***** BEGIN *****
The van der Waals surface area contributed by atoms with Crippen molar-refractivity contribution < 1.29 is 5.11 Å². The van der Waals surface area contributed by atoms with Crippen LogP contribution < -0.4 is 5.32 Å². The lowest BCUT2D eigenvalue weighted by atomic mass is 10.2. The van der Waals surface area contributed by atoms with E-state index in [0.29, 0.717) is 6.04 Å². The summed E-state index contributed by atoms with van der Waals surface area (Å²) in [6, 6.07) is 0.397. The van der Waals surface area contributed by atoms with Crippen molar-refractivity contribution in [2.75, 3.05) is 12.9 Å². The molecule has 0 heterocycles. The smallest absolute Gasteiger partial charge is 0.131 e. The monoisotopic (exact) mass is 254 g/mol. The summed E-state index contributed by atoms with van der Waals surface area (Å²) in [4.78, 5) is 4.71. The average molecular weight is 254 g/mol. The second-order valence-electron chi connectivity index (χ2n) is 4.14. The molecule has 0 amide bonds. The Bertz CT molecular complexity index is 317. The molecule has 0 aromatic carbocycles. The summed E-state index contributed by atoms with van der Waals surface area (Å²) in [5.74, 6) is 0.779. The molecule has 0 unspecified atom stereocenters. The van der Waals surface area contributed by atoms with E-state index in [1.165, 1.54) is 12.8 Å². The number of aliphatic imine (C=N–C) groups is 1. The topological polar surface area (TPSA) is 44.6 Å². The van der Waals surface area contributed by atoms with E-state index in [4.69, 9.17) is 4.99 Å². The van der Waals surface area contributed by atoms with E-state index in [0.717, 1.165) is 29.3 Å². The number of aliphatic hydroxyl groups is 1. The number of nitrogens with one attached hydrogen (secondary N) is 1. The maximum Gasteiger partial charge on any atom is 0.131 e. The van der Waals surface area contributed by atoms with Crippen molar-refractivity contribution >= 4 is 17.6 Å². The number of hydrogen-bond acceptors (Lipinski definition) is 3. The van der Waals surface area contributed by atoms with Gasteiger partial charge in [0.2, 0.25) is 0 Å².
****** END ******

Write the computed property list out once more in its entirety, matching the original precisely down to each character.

The van der Waals surface area contributed by atoms with Crippen molar-refractivity contribution < 1.29 is 5.11 Å². The van der Waals surface area contributed by atoms with Crippen LogP contribution < -0.4 is 5.32 Å². The lowest BCUT2D eigenvalue weighted by atomic mass is 10.2. The van der Waals surface area contributed by atoms with E-state index in [0.29, 0.717) is 6.04 Å². The summed E-state index contributed by atoms with van der Waals surface area (Å²) in [6, 6.07) is 0.397. The van der Waals surface area contributed by atoms with Crippen molar-refractivity contribution in [2.75, 3.05) is 12.9 Å². The molecule has 0 heterocycles. The smallest absolute Gasteiger partial charge is 0.131 e. The monoisotopic (exact) mass is 254 g/mol. The summed E-state index contributed by atoms with van der Waals surface area (Å²) in [4.78, 5) is 4.71. The average molecular weight is 254 g/mol. The second-order valence-electron chi connectivity index (χ2n) is 4.14. The molecule has 0 amide bonds. The Bertz CT molecular complexity index is 317. The molecule has 0 aromatic carbocycles. The summed E-state index contributed by atoms with van der Waals surface area (Å²) in [5.74, 6) is 0.779. The molecule has 0 unspecified atom stereocenters. The van der Waals surface area contributed by atoms with E-state index in [1.165, 1.54) is 12.8 Å². The number of aliphatic imine (C=N–C) groups is 1. The topological polar surface area (TPSA) is 44.6 Å². The van der Waals surface area contributed by atoms with E-state index in [4.69, 9.17) is 4.99 Å². The van der Waals surface area contributed by atoms with E-state index in [0.717, 1.165) is 29.3 Å². The number of aliphatic hydroxyl groups is 1. The number of nitrogens with one attached hydrogen (secondary N) is 1. The maximum Gasteiger partial charge on any atom is 0.131 e. The van der Waals surface area contributed by atoms with Crippen molar-refractivity contribution >= 4 is 17.6 Å². The number of hydrogen-bond acceptors (Lipinski definition) is 3. The van der Waals surface area contributed by atoms with Gasteiger partial charge in [0.2, 0.25) is 0 Å².